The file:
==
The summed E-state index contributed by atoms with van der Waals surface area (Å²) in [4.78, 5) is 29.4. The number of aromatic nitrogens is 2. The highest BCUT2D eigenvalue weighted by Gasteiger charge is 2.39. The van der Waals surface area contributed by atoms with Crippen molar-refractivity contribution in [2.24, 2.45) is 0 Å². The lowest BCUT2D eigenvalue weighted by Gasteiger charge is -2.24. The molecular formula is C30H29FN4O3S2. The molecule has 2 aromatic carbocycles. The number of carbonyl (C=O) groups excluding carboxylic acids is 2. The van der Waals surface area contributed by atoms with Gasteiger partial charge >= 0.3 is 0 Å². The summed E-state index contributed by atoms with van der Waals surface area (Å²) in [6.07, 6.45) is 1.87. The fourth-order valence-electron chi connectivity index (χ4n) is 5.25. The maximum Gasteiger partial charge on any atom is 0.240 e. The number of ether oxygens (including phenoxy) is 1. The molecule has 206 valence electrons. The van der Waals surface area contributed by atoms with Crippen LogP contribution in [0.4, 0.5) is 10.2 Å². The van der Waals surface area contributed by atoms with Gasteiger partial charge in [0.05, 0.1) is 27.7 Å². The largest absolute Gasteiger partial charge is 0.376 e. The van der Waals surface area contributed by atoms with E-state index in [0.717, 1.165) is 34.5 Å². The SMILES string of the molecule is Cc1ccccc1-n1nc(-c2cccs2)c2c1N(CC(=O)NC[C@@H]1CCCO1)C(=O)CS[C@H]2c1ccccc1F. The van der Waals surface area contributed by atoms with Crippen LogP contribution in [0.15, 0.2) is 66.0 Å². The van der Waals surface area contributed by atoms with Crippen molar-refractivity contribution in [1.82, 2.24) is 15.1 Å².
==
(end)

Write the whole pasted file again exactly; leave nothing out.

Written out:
The summed E-state index contributed by atoms with van der Waals surface area (Å²) in [4.78, 5) is 29.4. The number of aromatic nitrogens is 2. The highest BCUT2D eigenvalue weighted by Gasteiger charge is 2.39. The van der Waals surface area contributed by atoms with Crippen molar-refractivity contribution in [2.24, 2.45) is 0 Å². The lowest BCUT2D eigenvalue weighted by Gasteiger charge is -2.24. The molecular formula is C30H29FN4O3S2. The molecule has 2 aromatic carbocycles. The number of carbonyl (C=O) groups excluding carboxylic acids is 2. The van der Waals surface area contributed by atoms with Gasteiger partial charge >= 0.3 is 0 Å². The summed E-state index contributed by atoms with van der Waals surface area (Å²) in [6.07, 6.45) is 1.87. The fourth-order valence-electron chi connectivity index (χ4n) is 5.25. The maximum Gasteiger partial charge on any atom is 0.240 e. The number of ether oxygens (including phenoxy) is 1. The molecule has 206 valence electrons. The van der Waals surface area contributed by atoms with Crippen LogP contribution in [0.4, 0.5) is 10.2 Å². The van der Waals surface area contributed by atoms with Gasteiger partial charge in [0.05, 0.1) is 27.7 Å². The largest absolute Gasteiger partial charge is 0.376 e. The van der Waals surface area contributed by atoms with E-state index in [0.717, 1.165) is 34.5 Å². The SMILES string of the molecule is Cc1ccccc1-n1nc(-c2cccs2)c2c1N(CC(=O)NC[C@@H]1CCCO1)C(=O)CS[C@H]2c1ccccc1F. The van der Waals surface area contributed by atoms with Crippen LogP contribution in [0.15, 0.2) is 66.0 Å². The van der Waals surface area contributed by atoms with Crippen molar-refractivity contribution in [1.82, 2.24) is 15.1 Å².